My yes gives me purpose and fills me in a way that nothing else does, but it’s often overwhelming and demanding. And between family and ministry, I juggle, I teeter, I drop a lot of balls.

Probably a lot like you.

I’m a wife and mom, I started a non-profit that cares for oppressed women and both depend on me a lot. It’s my job to take care of people.  Often our yes shows us that taking care of others is taking care of ourselves because it gives us purpose and fills a deep need within.

But some days we have to choose between caring for others and taking care of ourselves.

I try to balance it all.

And sometimes I get it right and sometimes I don’t.

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My sweet friend Jessica knows just what I’m talking about. She juggles a lot–motherhood, a full time job, a successful blog, and she just delivered a new baby and a new book! The Fringe Hours: Making Time for You encourages women to take care of themselves. I’ve found it to be rich with insight with meaningful ways to practice self-care. I caught myself nodding and jotting down notes throughout the book. It’s permission to rest, renew, and to really slow down.

I’ve learned some principles that I could identify with in The Fringe Hours and maybe they will  help you care for yourself while you’re also caring for others. As I get older, I’m discovering I’m getting better at living by these rules of rest. But it’s important to note that I don’t do it all. Come over and match up the gigantic pile of sock orphans if you don’t believe me. For every one thing I do well, there are two things I don’t. And I’m okay with that-as long as I pick the right ones.

1. I let a lot of things go

I typically buy store-bought Valentine’s and pre-made cookie dough. I always have piles of laundry and I sweep my floors half as much as I’d like to (I think I mentioned my obsession with sweeping before. I might need medication for it.) I watch Food Network to unwind and then I make the same five meals I’ve made for the last 5 years. I regularly turn down speaking engagements because this isn’t the right season for me to accept them. I try to let little things go that don’t matter as much so I can hold onto the bigger things that do.

2. I depend on others 

I lean on my husband a lot. We divide household and children duties as much as we can. And I have a community of people who are saying yes with me and I email, text, and beg for their help regularly. I recognize and acknowledge my weaknesses and I know what I’m capable of accomplishing. It’s not much some days. But I have learned the fine art of delegation and I’m okay with asking people to join me as I care for others.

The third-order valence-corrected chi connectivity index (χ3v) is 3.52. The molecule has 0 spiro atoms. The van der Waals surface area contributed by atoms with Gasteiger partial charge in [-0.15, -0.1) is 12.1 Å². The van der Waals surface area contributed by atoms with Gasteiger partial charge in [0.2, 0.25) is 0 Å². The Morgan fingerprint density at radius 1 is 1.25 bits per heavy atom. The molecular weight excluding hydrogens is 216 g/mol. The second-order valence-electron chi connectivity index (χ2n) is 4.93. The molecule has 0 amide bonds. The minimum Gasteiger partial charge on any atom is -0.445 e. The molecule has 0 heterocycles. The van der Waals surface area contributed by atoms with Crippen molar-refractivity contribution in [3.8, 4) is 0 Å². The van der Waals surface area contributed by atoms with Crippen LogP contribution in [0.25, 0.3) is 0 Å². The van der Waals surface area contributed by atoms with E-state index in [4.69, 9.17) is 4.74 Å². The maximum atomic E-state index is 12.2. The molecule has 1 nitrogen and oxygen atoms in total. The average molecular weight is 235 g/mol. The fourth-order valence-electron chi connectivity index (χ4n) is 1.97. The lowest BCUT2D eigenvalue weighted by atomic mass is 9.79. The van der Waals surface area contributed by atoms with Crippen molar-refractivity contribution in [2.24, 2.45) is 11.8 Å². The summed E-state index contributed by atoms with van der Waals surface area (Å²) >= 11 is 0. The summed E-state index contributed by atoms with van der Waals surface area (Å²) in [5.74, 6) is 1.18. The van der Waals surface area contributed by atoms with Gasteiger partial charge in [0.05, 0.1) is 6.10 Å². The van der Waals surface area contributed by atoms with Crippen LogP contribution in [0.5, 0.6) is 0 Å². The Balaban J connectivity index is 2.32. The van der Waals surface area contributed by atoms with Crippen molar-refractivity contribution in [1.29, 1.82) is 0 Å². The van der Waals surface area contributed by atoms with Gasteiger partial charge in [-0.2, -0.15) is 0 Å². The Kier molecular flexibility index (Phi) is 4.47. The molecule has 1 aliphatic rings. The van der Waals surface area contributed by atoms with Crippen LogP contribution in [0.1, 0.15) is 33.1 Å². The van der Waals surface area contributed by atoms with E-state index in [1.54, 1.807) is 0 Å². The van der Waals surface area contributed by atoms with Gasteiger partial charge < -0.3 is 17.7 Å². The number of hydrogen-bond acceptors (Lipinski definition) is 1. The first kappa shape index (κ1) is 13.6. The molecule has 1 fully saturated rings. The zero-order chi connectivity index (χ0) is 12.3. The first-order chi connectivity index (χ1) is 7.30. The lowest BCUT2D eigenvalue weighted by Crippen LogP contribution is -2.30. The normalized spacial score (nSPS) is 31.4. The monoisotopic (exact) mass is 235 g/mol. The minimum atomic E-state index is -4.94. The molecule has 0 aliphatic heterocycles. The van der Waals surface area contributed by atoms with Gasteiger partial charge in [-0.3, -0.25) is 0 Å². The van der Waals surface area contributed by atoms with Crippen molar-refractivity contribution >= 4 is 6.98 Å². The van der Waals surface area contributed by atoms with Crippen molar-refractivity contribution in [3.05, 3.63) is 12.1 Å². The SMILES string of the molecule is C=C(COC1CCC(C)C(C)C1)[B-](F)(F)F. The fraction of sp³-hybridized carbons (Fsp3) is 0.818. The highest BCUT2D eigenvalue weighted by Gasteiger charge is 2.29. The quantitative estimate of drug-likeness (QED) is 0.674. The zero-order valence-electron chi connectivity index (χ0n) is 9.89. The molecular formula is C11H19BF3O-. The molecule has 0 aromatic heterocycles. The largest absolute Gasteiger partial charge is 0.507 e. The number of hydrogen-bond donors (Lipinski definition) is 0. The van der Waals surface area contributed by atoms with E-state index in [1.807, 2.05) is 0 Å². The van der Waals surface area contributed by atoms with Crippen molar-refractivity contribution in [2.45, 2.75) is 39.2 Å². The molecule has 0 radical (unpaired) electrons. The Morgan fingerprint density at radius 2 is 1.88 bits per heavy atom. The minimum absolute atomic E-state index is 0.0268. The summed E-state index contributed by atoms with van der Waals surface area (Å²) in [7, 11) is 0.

3. I prioritize the things only I can do 

My children only have one mother. My husband only has one wife. I am the only one who can fill certain needs and voids. Anyone can cook a meal (so sometimes I say yes when a friend offers. Sometimes that friend is the pizza man). Anyone can clean my house (and that’s exactly what I asked for as a birthday gift in December). I’m the only one who can read the Mother Daughter devotional on my nightstand with my 8 year old who asks me to every night. I’m the only one who can take my son on a date when he says, “Hey Mom, can we go get coffee together?” This principal has been huge for me and sometimes I get it wrong, but if I can keep it as a guideline when I’m feeling torn between what I can do and what I should do, it’s so helpful.

4. I say no to things that are time-sucking 

I think this one is very personal because what can be draining for me could be life-giving for you. I probably watch two hours of TV/movies a week. I attend my kids class parties, but I don’t serve on PTA committees. I don’t usually attend conferences or retreats. I have discovered what fills me up and what leaves me filling empty and it helps me balance the busy places.

5. I say yes to things that are life-giving 

At the height of launching a new book this time last year before my husband became Mercy House’s CEO, I felt like I was at a breaking point. So it seemed like really bad timing for me to give up a day every week, drive an hour and serve refugees in my city…something that would eventually lead me to start Fair Trade Friday. But when we choose obedience to God (even when it seems crazy), we are choosing something that is life-giving. More than once, I told Terrell, Trust me. This is what God wants me to do.

6. I’ve discovered what recharges me